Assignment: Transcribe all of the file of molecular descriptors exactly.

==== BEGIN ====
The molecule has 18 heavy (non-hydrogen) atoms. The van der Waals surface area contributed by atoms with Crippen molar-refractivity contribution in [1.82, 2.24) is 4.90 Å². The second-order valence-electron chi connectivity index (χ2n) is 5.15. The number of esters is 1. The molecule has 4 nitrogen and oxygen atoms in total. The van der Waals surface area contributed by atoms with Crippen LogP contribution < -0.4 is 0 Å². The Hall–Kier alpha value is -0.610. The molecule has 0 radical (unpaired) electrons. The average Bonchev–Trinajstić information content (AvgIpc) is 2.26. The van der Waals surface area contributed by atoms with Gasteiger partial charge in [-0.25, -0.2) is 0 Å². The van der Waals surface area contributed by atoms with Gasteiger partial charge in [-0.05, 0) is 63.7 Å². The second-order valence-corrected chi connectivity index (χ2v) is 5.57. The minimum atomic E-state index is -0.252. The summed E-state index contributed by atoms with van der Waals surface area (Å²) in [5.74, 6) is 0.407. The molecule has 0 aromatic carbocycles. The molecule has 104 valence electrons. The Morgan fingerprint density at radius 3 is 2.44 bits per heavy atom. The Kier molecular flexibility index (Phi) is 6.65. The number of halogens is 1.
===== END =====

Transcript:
The molecule has 18 heavy (non-hydrogen) atoms. The van der Waals surface area contributed by atoms with Crippen molar-refractivity contribution in [1.82, 2.24) is 4.90 Å². The second-order valence-electron chi connectivity index (χ2n) is 5.15. The number of esters is 1. The molecule has 4 nitrogen and oxygen atoms in total. The van der Waals surface area contributed by atoms with Crippen LogP contribution < -0.4 is 0 Å². The Hall–Kier alpha value is -0.610. The molecule has 0 radical (unpaired) electrons. The average Bonchev–Trinajstić information content (AvgIpc) is 2.26. The van der Waals surface area contributed by atoms with Gasteiger partial charge in [-0.25, -0.2) is 0 Å². The van der Waals surface area contributed by atoms with Gasteiger partial charge in [-0.05, 0) is 63.7 Å². The second-order valence-corrected chi connectivity index (χ2v) is 5.57. The minimum atomic E-state index is -0.252. The summed E-state index contributed by atoms with van der Waals surface area (Å²) in [5.74, 6) is 0.407. The molecule has 0 aromatic carbocycles. The molecule has 104 valence electrons. The Morgan fingerprint density at radius 3 is 2.44 bits per heavy atom. The Kier molecular flexibility index (Phi) is 6.65. The number of halogens is 1.